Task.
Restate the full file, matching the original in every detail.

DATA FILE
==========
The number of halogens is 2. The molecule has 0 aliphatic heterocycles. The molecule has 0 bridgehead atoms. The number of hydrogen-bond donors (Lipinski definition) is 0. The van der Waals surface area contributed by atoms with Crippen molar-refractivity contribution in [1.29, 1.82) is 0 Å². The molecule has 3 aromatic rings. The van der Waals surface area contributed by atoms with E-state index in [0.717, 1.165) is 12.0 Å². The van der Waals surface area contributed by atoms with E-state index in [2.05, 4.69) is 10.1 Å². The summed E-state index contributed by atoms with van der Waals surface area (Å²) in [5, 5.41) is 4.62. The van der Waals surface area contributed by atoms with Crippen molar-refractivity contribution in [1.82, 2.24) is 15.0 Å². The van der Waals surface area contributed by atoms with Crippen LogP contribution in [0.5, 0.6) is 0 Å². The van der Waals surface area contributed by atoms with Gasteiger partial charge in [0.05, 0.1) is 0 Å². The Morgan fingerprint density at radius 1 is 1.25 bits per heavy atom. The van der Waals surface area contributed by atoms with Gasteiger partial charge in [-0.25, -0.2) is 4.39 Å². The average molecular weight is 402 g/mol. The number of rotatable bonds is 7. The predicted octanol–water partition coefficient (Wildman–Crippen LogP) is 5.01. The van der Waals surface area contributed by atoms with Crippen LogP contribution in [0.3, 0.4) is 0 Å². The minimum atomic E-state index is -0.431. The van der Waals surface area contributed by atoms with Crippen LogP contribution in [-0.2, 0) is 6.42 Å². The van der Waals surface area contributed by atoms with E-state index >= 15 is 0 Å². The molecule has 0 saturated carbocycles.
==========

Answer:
The number of halogens is 2. The molecule has 0 aliphatic heterocycles. The molecule has 0 bridgehead atoms. The number of hydrogen-bond donors (Lipinski definition) is 0. The van der Waals surface area contributed by atoms with Crippen molar-refractivity contribution in [1.29, 1.82) is 0 Å². The molecule has 3 aromatic rings. The van der Waals surface area contributed by atoms with E-state index in [0.717, 1.165) is 12.0 Å². The van der Waals surface area contributed by atoms with E-state index in [2.05, 4.69) is 10.1 Å². The summed E-state index contributed by atoms with van der Waals surface area (Å²) in [5, 5.41) is 4.62. The van der Waals surface area contributed by atoms with Crippen molar-refractivity contribution in [1.82, 2.24) is 15.0 Å². The van der Waals surface area contributed by atoms with Crippen LogP contribution in [0.5, 0.6) is 0 Å². The van der Waals surface area contributed by atoms with Gasteiger partial charge in [0.05, 0.1) is 0 Å². The Morgan fingerprint density at radius 1 is 1.25 bits per heavy atom. The van der Waals surface area contributed by atoms with Gasteiger partial charge in [-0.25, -0.2) is 4.39 Å². The average molecular weight is 402 g/mol. The number of rotatable bonds is 7. The predicted octanol–water partition coefficient (Wildman–Crippen LogP) is 5.01. The van der Waals surface area contributed by atoms with Crippen LogP contribution in [0.3, 0.4) is 0 Å². The minimum atomic E-state index is -0.431. The van der Waals surface area contributed by atoms with Crippen LogP contribution in [-0.2, 0) is 6.42 Å². The van der Waals surface area contributed by atoms with E-state index >= 15 is 0 Å². The molecule has 0 saturated carbocycles.